Everybody has a favorite game. For some it is Scrabble, others Risk, for Curt Schilling it is Advanced Squad Leader (he loved the game so much he bought the publishing rights). As a person who love games, period, I don't judge whether your favorite game is "mainstream" or "avant-garde." All I care about is whether or not you are willing to hang out, chat, and play a game of (insert game here) some time. That's not true of a lot of gamers, particularly roleplaying gamers.
It is bad enough in the game-playing industry (I was going to say gaming, but since I worked in a casino once the term has specific meaning for me), on the consumer side, we have armed camps around game types. All rpg-ers know that larpers are freaky goths with no life. All ccgers know that rpgers are 300lb. bearded freaks who live in their parent's basement. All miniature gamers know that ccgers are fad of the moment players with no sense of commitment of duty to the "hobby." The list could go on forever, but needless to say the games hobby has its many niches and few are the players who overlap in more than one area. As for me, I have played some in all the areas, but I have my preferences and prefer straight improv theater to larping. Though I do have friends who larp like crazy.
Anyway, one of my favorite gaming milieu is that of the roleplaying game. Like game-playing in general, there are often armed camps in the roleplaying "sector." But I will save a discussion of where the armed camps are aligned for another time, for the present let me merely state that like games in general, when it come to role playing games I have played/read/owned my share. Also, as above, I am a crossover player. There are few game systems I think aren't worth the time of day, though Alma Mater probably makes the list, I like and own a lot of RPGs. The one I play most often is Dungeons and Dragons, for those who lived through the 80s it is the "Devil's Game." Just ask Tipper Gore. But the one that inspires me most and, in my opinion, represents the best of the hobby with regard to enthusiasm and sheer focus on fun is Savage Worlds.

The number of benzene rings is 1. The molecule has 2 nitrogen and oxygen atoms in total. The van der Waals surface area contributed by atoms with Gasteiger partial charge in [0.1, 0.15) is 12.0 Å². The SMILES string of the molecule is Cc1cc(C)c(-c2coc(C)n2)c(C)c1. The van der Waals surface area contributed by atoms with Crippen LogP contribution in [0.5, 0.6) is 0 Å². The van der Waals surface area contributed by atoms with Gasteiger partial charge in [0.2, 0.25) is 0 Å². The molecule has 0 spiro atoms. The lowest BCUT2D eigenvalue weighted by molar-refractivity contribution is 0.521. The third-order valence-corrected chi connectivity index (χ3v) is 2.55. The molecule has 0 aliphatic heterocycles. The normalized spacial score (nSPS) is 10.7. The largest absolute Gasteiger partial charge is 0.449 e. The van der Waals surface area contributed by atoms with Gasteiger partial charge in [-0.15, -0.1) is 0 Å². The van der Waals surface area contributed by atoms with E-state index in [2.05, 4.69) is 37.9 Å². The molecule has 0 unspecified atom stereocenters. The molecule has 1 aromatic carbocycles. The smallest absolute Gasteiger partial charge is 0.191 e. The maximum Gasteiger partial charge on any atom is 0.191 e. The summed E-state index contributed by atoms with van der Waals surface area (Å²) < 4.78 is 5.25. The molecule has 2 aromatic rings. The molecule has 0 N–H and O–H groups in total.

Savage Worlds is roleplaying which attempts to be "Fast, Furious, and Fun!" It also attempts to be a simple to learn, simple to play game which can cover any genre. Not a small task, but one that I think the game does admirably. The game is the brainchild of Shane Lacy Hensley, but it is really the culmination of an interesting developmental journey.
The following are my observations and not the official story.
In the early 90s roleplaying had a quick surge in sales, not as big as the early 80s but substantial. The surge was primarily due to the emergence of some new games which captured the roleplayer/and new player's imagination. I call this era the Shadowrun/Vampire revolution because these two games brought so many new gamers to the hobby that they are almost as important event in gaming as the creation of D&D. Vampire brought in more gamers, but Shadowrun shouldn't be left out of the equation because it did something wonderful it was one of the first successful Hybrid RPGs. Shadowrun combined Fantasy and Cyberpunk, not enough Punk for Chris Pramas (but what exactly punk is would be a wonderful discussion to have with Chris) but Cyberpunk none-the-less. It had a world of elves, dragons, hackers, and machine guns. Vampire, in addition to having great artwork and a subject that Goths adore, contained advice for a gaming style which focused on narrative rather than event based stories. It wasn't the first game to do this, but along with the West End Games Star Wars it was one of the best.